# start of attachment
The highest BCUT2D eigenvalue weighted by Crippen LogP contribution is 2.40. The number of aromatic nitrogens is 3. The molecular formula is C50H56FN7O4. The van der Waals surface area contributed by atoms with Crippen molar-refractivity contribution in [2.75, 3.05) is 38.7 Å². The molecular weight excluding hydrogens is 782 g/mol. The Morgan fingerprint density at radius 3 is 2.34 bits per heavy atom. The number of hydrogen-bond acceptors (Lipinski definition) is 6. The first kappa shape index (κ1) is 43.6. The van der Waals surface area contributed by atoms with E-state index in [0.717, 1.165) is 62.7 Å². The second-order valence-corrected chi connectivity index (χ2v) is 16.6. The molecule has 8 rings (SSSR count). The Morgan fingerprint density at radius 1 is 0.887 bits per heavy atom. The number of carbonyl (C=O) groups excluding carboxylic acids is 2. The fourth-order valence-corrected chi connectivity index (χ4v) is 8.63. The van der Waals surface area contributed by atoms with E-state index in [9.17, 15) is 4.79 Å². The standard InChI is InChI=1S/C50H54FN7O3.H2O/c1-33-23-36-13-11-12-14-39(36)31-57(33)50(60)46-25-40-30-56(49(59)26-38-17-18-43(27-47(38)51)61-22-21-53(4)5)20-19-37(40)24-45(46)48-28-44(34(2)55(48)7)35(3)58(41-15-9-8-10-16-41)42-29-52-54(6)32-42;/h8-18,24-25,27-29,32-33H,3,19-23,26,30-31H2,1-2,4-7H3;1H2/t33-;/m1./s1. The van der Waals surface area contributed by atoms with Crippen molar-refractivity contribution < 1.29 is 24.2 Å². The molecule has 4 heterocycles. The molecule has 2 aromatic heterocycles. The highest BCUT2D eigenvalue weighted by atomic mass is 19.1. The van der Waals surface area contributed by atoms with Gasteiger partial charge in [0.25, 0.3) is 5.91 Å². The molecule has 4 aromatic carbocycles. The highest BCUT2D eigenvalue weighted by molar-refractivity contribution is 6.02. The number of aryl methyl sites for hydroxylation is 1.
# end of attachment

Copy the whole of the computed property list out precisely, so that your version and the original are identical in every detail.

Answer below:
The highest BCUT2D eigenvalue weighted by Crippen LogP contribution is 2.40. The number of aromatic nitrogens is 3. The molecular formula is C50H56FN7O4. The van der Waals surface area contributed by atoms with Crippen molar-refractivity contribution in [2.75, 3.05) is 38.7 Å². The molecular weight excluding hydrogens is 782 g/mol. The Morgan fingerprint density at radius 3 is 2.34 bits per heavy atom. The number of hydrogen-bond acceptors (Lipinski definition) is 6. The first kappa shape index (κ1) is 43.6. The van der Waals surface area contributed by atoms with E-state index in [0.717, 1.165) is 62.7 Å². The second-order valence-corrected chi connectivity index (χ2v) is 16.6. The molecule has 8 rings (SSSR count). The Morgan fingerprint density at radius 1 is 0.887 bits per heavy atom. The number of carbonyl (C=O) groups excluding carboxylic acids is 2. The fourth-order valence-corrected chi connectivity index (χ4v) is 8.63. The van der Waals surface area contributed by atoms with E-state index in [9.17, 15) is 4.79 Å². The standard InChI is InChI=1S/C50H54FN7O3.H2O/c1-33-23-36-13-11-12-14-39(36)31-57(33)50(60)46-25-40-30-56(49(59)26-38-17-18-43(27-47(38)51)61-22-21-53(4)5)20-19-37(40)24-45(46)48-28-44(34(2)55(48)7)35(3)58(41-15-9-8-10-16-41)42-29-52-54(6)32-42;/h8-18,24-25,27-29,32-33H,3,19-23,26,30-31H2,1-2,4-7H3;1H2/t33-;/m1./s1. The van der Waals surface area contributed by atoms with Crippen molar-refractivity contribution < 1.29 is 24.2 Å². The molecule has 4 heterocycles. The molecule has 2 aromatic heterocycles. The highest BCUT2D eigenvalue weighted by atomic mass is 19.1. The van der Waals surface area contributed by atoms with Gasteiger partial charge in [0.25, 0.3) is 5.91 Å². The molecule has 4 aromatic carbocycles. The highest BCUT2D eigenvalue weighted by molar-refractivity contribution is 6.02. The number of aryl methyl sites for hydroxylation is 1.